The political center of actual voters remains left of center - higher taxes on the rich, jail corporate criminals, hands off Social Security and Medicare, and restore the Warren Court.

    It's craven, worthless Democratic politicians who are terrified of an right-wing electorate that doesn't exist.

  • DBL2 on August 31, 2011 8:54 AM:

    You are probably right about the change on Capital Hill. The Republicans have moved right and the Democrats have moved left. There are few left in the middle.

    Nonetheless, I disagree with your premise about the change in willingness to approve judicial nominations. What you are seeing is payback for Democratic filibusters of Republican nominees during the Bush administration. Numerous highly qualified nominees to the Court of Appeals were defeated for political reasons. That changed the game. It was no longer a matter of looking at a nominee's qualifications to be a judge - as was the case with Justice Ginsburg - it became a question of looking at the nominee's politics. And yes, under that standard, Justice Ginsburg could not be confirmed today.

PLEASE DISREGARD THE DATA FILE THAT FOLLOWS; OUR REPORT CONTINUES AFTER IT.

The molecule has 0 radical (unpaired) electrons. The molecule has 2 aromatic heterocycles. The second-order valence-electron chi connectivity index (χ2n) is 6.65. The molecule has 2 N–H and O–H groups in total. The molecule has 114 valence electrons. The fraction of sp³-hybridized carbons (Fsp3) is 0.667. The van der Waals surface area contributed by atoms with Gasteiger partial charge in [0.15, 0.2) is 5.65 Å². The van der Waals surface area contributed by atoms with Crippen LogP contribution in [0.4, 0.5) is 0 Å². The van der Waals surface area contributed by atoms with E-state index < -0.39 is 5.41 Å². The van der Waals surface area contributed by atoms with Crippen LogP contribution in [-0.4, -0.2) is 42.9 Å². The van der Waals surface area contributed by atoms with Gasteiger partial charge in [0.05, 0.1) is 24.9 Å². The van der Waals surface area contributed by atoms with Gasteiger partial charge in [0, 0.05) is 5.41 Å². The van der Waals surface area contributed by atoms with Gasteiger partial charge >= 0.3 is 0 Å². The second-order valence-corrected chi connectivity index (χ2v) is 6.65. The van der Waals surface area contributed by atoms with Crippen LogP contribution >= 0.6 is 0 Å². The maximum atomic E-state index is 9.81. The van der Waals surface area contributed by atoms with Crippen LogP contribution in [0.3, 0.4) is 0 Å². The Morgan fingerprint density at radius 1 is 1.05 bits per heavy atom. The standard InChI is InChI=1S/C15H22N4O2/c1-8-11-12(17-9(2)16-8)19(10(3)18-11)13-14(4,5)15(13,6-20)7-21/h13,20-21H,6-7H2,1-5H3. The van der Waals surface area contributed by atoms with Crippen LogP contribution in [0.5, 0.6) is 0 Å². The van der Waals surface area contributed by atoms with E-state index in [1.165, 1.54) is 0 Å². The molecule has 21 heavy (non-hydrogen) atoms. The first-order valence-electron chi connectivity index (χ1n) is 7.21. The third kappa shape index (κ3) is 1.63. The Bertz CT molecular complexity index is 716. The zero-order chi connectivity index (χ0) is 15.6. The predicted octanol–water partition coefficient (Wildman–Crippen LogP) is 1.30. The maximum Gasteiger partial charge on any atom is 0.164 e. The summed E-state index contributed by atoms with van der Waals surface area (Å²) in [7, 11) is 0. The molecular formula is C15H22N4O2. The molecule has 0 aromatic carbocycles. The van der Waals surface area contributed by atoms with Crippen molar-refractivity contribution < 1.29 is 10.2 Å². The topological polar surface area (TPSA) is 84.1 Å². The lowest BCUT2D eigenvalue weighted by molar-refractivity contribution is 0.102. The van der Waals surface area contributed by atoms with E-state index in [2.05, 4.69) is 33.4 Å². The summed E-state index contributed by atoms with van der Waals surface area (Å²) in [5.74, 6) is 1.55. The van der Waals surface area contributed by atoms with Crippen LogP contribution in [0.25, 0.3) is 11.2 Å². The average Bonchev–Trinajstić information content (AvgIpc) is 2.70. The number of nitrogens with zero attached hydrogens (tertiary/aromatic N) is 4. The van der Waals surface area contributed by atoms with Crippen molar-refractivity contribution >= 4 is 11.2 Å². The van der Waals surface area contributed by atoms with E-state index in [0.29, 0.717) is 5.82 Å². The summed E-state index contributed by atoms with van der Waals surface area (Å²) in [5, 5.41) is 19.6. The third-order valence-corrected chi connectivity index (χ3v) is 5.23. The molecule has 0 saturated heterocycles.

How we can get back to what we once had, I don't know. It would help if the Democrats apologized for torpedoing Robert Bork's nomination. That started it all. Then the Republicans could apologize for torpedoing Goodwin Liu's nomination. But change requires change on both sides.

  • G.Kerby on August 31, 2011 10:01 AM:

    It would help if the Democrats apologized for torpedoing Robert Bork's nomination. That started it all.

    cough ... cough ... Abe Fortas ... cough ...

  • whichwitch on August 31, 2011 11:04 AM:

    @Doug - I was referring to Ginsberg's nomination & confirmation. A woman with similar qualifications would not even be considered by a Democratic president today - partly because the right is over-the-edge crazy now and the Dems deal with it the only way they know how...moving to the right more that the left.

  •  
  •  
  •